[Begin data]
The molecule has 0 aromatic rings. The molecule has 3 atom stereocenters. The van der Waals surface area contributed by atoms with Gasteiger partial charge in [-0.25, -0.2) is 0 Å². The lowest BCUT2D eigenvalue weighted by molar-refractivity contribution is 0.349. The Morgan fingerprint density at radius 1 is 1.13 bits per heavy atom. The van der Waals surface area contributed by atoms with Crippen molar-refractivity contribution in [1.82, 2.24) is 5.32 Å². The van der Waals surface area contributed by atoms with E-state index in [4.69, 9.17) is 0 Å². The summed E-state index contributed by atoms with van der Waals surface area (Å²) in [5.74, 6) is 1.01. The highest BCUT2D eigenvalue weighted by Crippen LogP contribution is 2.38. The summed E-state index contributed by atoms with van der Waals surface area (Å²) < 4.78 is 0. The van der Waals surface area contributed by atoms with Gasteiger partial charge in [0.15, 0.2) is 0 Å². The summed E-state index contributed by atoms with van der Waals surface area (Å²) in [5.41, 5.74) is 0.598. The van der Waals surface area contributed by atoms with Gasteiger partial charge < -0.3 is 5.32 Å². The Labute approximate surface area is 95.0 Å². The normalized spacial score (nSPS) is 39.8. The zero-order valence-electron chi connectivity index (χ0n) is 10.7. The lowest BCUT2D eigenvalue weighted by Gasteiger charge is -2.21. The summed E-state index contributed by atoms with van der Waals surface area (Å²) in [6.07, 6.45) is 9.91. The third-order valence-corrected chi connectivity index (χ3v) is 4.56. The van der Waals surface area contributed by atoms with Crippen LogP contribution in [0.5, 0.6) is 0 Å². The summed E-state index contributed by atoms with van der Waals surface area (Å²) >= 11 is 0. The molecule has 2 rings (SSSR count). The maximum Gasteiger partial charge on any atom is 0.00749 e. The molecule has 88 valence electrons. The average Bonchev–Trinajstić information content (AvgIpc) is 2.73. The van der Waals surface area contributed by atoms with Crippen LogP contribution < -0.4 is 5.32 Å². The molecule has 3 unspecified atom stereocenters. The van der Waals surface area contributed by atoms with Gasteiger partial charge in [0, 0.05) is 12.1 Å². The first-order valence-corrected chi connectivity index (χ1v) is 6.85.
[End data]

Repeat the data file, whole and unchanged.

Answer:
The molecule has 0 aromatic rings. The molecule has 3 atom stereocenters. The van der Waals surface area contributed by atoms with Gasteiger partial charge in [-0.25, -0.2) is 0 Å². The lowest BCUT2D eigenvalue weighted by molar-refractivity contribution is 0.349. The Morgan fingerprint density at radius 1 is 1.13 bits per heavy atom. The van der Waals surface area contributed by atoms with Crippen molar-refractivity contribution in [1.82, 2.24) is 5.32 Å². The van der Waals surface area contributed by atoms with E-state index in [4.69, 9.17) is 0 Å². The summed E-state index contributed by atoms with van der Waals surface area (Å²) in [5.74, 6) is 1.01. The highest BCUT2D eigenvalue weighted by Crippen LogP contribution is 2.38. The summed E-state index contributed by atoms with van der Waals surface area (Å²) < 4.78 is 0. The van der Waals surface area contributed by atoms with Gasteiger partial charge in [0.15, 0.2) is 0 Å². The summed E-state index contributed by atoms with van der Waals surface area (Å²) in [5.41, 5.74) is 0.598. The van der Waals surface area contributed by atoms with Gasteiger partial charge < -0.3 is 5.32 Å². The Labute approximate surface area is 95.0 Å². The normalized spacial score (nSPS) is 39.8. The zero-order valence-electron chi connectivity index (χ0n) is 10.7. The lowest BCUT2D eigenvalue weighted by Gasteiger charge is -2.21. The summed E-state index contributed by atoms with van der Waals surface area (Å²) in [6.07, 6.45) is 9.91. The third-order valence-corrected chi connectivity index (χ3v) is 4.56. The van der Waals surface area contributed by atoms with Crippen LogP contribution in [0.5, 0.6) is 0 Å². The summed E-state index contributed by atoms with van der Waals surface area (Å²) >= 11 is 0. The molecule has 2 rings (SSSR count). The maximum Gasteiger partial charge on any atom is 0.00749 e. The molecule has 88 valence electrons. The average Bonchev–Trinajstić information content (AvgIpc) is 2.73. The van der Waals surface area contributed by atoms with Crippen LogP contribution < -0.4 is 5.32 Å². The molecule has 3 unspecified atom stereocenters. The van der Waals surface area contributed by atoms with Gasteiger partial charge in [0, 0.05) is 12.1 Å². The first-order valence-corrected chi connectivity index (χ1v) is 6.85.